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Progesterone molecule
Systematic (IUPAC) name
CAS number 57-83-0
ATC code G03DA04
PubChem 5994
DrugBank DB00396
ChemSpider 5773
Chemical data
Formula C21H30O2 
Mol. mass 314.46
SMILES eMolecules & PubChem
Synonyms 4-pregnene-3,20-dione
Physical data
Melt. point 126 °C (259 °F)
Spec. rot [α]D
Pharmacokinetic data
Bioavailability prolonged absorption, half-life approx 25-50 hours
Protein binding 96%-99%
Metabolism hepatic to pregnanediols and pregnanolones
Half life 34.8-55.13 hours
Excretion renal
Therapeutic considerations
Pregnancy cat.


Legal status
Routes oral, implant, transdermal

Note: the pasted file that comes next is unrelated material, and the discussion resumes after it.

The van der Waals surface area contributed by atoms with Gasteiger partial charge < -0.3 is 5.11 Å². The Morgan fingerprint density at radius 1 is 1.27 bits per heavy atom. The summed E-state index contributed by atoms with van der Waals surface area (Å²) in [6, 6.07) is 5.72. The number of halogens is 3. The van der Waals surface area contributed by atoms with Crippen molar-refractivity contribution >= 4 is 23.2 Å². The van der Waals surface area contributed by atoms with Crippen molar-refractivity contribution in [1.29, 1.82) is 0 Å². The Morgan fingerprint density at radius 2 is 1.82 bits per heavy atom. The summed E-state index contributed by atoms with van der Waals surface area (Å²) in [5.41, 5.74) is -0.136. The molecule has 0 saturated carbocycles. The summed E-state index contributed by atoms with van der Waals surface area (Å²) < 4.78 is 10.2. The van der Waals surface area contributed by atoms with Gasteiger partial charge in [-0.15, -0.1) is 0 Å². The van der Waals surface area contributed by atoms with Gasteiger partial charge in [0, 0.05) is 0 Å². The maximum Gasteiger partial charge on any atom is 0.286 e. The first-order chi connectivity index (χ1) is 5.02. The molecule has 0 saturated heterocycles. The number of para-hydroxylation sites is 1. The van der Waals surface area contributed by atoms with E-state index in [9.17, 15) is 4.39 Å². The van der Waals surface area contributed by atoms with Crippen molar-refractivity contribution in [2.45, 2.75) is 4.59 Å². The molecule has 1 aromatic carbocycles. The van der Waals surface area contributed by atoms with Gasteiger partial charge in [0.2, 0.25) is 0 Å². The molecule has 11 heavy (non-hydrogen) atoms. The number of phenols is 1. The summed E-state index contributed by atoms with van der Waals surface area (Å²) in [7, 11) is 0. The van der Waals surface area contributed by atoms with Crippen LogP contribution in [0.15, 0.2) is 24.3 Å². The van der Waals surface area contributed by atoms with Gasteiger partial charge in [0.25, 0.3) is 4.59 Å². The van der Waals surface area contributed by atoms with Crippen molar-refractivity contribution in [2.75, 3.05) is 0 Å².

Progesterone is a steroid hormone. In animals, it is made from cholesterol. It is the base for making certain estrogens and androgens. In animals, it is produced by their body mainly during the second half of the menstrual cycle. During pregnancy it is produced in higher quantities. Willard Myron Allen co-discovered progesterone with his anatomy professor George Washington Corner at the University of Rochester Medical School in 1933 year. Allen discovered temperature needed to melt it and its weight. He also gave it the name Progesterone based on Progestational Steroidal ketone.[1] In one plant, Juglans regia, progesterone has been found.[2] Also progesterone-like steroids are found in Dioscorea mexicana.[3] Progesterone level is low in children and postmenopausal women.[4]